A review of tonight's "Men of a Certain Age" coming up just as soon as I wear a fake mustache and have two cell phones...

When you watch as much TV as I do, you're sometimes conditioned to expect the worst out of certain plot devices. And even though we're more than a dozen episodes into "Men of a Certain Age" and Ray Romano, Mike Royce and company have made it clear that it is not the kind of show that's going to tell stories with hackneyed sitcom logic, there are still moments where I wind up bracing myself for what I fear is coming. So when we find out Joe is going to try dating two women, or that Terry is going all out to beat Marcus in a sales bet, or that Owen Senior will be appearing at a charity event with two bigger, more recent Lakers stars, I reflexively cringe for what's coming, even though the show inevitably doesn't go where I fear it is.

Well, that's not entirely true. O.T. at the charity event was genuinely cringe-worthy, but in a way that felt real. The man we've come to know would of course insist on taking the mic at an event to which he was clearly invited as an extra body with a championship ring, and of course would be ignored by virtually everyone in attendance.(*) And with that situation, as with the other two, it was still a very human moment. O.T. is humiliated, Owen makes a gesture to alleviate that, and though O.T. gives him the office, Senior's still maintaining an emotional distance from Junior.

(*) On the other hand, would Owen's kids really care about Worthy or Cooper, even if their dad or granddad were constantly telling them about the history of the Lakers? I'm sure Kobe would have been an impossible get, but  surely Sasha Vujacic or Jordan Farmar or someone from one of the recent teams would have made more sense.

Similarly, Joe's attempt to see two women never devolves into some silly sitcom situation where he's juggling dates with both of them on the same night. He screws things up with Bonnie before Michelle even gets back to town, and the shame of it is that Bonnie is clearly much more Joe's speed. His attempt to use Terry's "We don't have to define things right away" was another moment, like O.T. at the mic, where I actually had to pause the show for a minute or two to prepare myself for what was coming, but was very well-played by both Romano and Jessica Tuck.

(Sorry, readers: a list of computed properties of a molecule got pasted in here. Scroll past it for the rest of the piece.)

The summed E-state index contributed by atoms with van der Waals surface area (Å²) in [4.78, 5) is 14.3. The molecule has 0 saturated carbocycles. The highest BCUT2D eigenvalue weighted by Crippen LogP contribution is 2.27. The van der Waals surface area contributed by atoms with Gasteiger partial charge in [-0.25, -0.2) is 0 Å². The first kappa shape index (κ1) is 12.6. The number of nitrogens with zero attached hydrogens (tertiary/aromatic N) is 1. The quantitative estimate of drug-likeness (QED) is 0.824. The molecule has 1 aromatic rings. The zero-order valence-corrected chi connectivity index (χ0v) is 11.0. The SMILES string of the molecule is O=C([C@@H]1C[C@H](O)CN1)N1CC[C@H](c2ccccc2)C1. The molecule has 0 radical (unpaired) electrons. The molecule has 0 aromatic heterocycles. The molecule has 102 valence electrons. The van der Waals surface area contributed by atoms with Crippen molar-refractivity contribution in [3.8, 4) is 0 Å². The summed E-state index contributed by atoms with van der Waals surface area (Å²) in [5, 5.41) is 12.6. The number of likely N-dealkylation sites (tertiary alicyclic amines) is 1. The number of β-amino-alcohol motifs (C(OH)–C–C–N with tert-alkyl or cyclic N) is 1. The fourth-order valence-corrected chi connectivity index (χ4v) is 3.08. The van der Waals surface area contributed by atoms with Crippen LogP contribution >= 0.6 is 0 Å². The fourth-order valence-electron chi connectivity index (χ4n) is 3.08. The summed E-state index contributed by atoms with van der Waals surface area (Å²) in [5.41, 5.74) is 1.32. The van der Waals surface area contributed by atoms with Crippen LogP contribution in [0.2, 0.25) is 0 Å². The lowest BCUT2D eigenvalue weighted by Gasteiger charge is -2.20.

Terry's story, meanwhile, not only featured the welcome return of Michael Hitchcock as Dave, but again went somewhere that felt honest and slightly unexpected. Dave doesn't help Terry out by buying the car (and, ultimately, it wouldn't have mattered in the bet, given that Marcus seems to be back on his game), but Terry does feel a genuine impulse to help him, both with the waitress and later by helping him steal the unbreakable Humpty Dumpty statue. And the next day, Terry is still low man at the dealership.

Solid stuff, and good to have the show around in a slow month, and on a day when I put it on one of my year-end best-of lists. (And for what it's worth, it was a very close 11th on the overall list.)

What did everybody else think?  

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